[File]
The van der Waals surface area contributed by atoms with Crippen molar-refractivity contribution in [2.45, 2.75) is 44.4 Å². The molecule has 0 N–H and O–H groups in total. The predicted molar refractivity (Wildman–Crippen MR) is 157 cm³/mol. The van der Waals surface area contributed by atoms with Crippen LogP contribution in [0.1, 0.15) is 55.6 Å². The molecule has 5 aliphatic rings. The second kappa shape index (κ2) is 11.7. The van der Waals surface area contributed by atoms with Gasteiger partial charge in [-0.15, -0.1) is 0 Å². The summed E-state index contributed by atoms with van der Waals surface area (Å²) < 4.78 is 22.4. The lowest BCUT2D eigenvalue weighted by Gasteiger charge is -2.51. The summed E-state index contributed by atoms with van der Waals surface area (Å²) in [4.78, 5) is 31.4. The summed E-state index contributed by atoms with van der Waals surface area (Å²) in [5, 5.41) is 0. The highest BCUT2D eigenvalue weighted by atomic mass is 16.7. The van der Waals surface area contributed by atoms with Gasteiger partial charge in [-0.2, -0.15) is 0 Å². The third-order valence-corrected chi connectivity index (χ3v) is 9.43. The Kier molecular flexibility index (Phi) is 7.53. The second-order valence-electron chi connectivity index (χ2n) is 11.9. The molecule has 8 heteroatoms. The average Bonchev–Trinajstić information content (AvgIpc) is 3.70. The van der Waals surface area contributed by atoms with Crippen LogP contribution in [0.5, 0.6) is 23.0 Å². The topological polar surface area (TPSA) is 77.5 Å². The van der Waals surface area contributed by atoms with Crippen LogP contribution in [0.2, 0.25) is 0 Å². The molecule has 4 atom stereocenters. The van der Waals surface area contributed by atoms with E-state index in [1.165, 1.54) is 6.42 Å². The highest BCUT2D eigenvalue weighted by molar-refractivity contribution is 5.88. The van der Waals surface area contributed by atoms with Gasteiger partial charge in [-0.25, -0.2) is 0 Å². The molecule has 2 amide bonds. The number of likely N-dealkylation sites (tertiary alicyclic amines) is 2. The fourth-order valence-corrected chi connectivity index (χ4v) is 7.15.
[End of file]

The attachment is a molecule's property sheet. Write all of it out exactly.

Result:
The van der Waals surface area contributed by atoms with Crippen molar-refractivity contribution in [2.45, 2.75) is 44.4 Å². The molecule has 0 N–H and O–H groups in total. The predicted molar refractivity (Wildman–Crippen MR) is 157 cm³/mol. The van der Waals surface area contributed by atoms with Crippen LogP contribution in [0.1, 0.15) is 55.6 Å². The molecule has 5 aliphatic rings. The second kappa shape index (κ2) is 11.7. The van der Waals surface area contributed by atoms with Gasteiger partial charge in [-0.15, -0.1) is 0 Å². The summed E-state index contributed by atoms with van der Waals surface area (Å²) < 4.78 is 22.4. The lowest BCUT2D eigenvalue weighted by Gasteiger charge is -2.51. The summed E-state index contributed by atoms with van der Waals surface area (Å²) in [4.78, 5) is 31.4. The summed E-state index contributed by atoms with van der Waals surface area (Å²) in [5, 5.41) is 0. The highest BCUT2D eigenvalue weighted by atomic mass is 16.7. The van der Waals surface area contributed by atoms with Gasteiger partial charge in [-0.2, -0.15) is 0 Å². The third-order valence-corrected chi connectivity index (χ3v) is 9.43. The Kier molecular flexibility index (Phi) is 7.53. The second-order valence-electron chi connectivity index (χ2n) is 11.9. The molecule has 8 heteroatoms. The average Bonchev–Trinajstić information content (AvgIpc) is 3.70. The van der Waals surface area contributed by atoms with Crippen LogP contribution in [0.5, 0.6) is 23.0 Å². The topological polar surface area (TPSA) is 77.5 Å². The van der Waals surface area contributed by atoms with Crippen LogP contribution in [0.2, 0.25) is 0 Å². The molecule has 4 atom stereocenters. The van der Waals surface area contributed by atoms with E-state index in [1.165, 1.54) is 6.42 Å². The highest BCUT2D eigenvalue weighted by molar-refractivity contribution is 5.88. The van der Waals surface area contributed by atoms with Gasteiger partial charge in [-0.25, -0.2) is 0 Å². The molecule has 2 amide bonds. The number of likely N-dealkylation sites (tertiary alicyclic amines) is 2. The fourth-order valence-corrected chi connectivity index (χ4v) is 7.15.